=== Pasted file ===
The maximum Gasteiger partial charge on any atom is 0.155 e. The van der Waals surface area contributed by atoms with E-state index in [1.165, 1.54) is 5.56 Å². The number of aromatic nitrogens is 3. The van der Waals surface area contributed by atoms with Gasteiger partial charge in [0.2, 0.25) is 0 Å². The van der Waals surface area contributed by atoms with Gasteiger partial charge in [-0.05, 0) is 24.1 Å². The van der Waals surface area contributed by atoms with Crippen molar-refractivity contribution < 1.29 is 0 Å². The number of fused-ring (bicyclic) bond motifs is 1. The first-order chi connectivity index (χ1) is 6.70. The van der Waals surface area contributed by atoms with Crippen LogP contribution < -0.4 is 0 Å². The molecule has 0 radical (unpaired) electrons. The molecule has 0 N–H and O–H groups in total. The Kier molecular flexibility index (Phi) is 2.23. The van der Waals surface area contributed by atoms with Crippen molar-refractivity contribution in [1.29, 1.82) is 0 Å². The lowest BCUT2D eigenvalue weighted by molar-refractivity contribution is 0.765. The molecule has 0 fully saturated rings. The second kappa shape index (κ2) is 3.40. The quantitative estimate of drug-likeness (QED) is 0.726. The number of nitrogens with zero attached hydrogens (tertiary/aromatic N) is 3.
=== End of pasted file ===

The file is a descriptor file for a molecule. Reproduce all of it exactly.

The maximum Gasteiger partial charge on any atom is 0.155 e. The van der Waals surface area contributed by atoms with E-state index in [1.165, 1.54) is 5.56 Å². The number of aromatic nitrogens is 3. The van der Waals surface area contributed by atoms with Gasteiger partial charge in [0.2, 0.25) is 0 Å². The van der Waals surface area contributed by atoms with Gasteiger partial charge in [-0.05, 0) is 24.1 Å². The van der Waals surface area contributed by atoms with Crippen molar-refractivity contribution < 1.29 is 0 Å². The number of fused-ring (bicyclic) bond motifs is 1. The first-order chi connectivity index (χ1) is 6.70. The van der Waals surface area contributed by atoms with Crippen LogP contribution < -0.4 is 0 Å². The molecule has 0 radical (unpaired) electrons. The molecule has 0 N–H and O–H groups in total. The Kier molecular flexibility index (Phi) is 2.23. The van der Waals surface area contributed by atoms with Crippen molar-refractivity contribution in [1.29, 1.82) is 0 Å². The lowest BCUT2D eigenvalue weighted by molar-refractivity contribution is 0.765. The molecule has 0 fully saturated rings. The second kappa shape index (κ2) is 3.40. The quantitative estimate of drug-likeness (QED) is 0.726. The number of nitrogens with zero attached hydrogens (tertiary/aromatic N) is 3.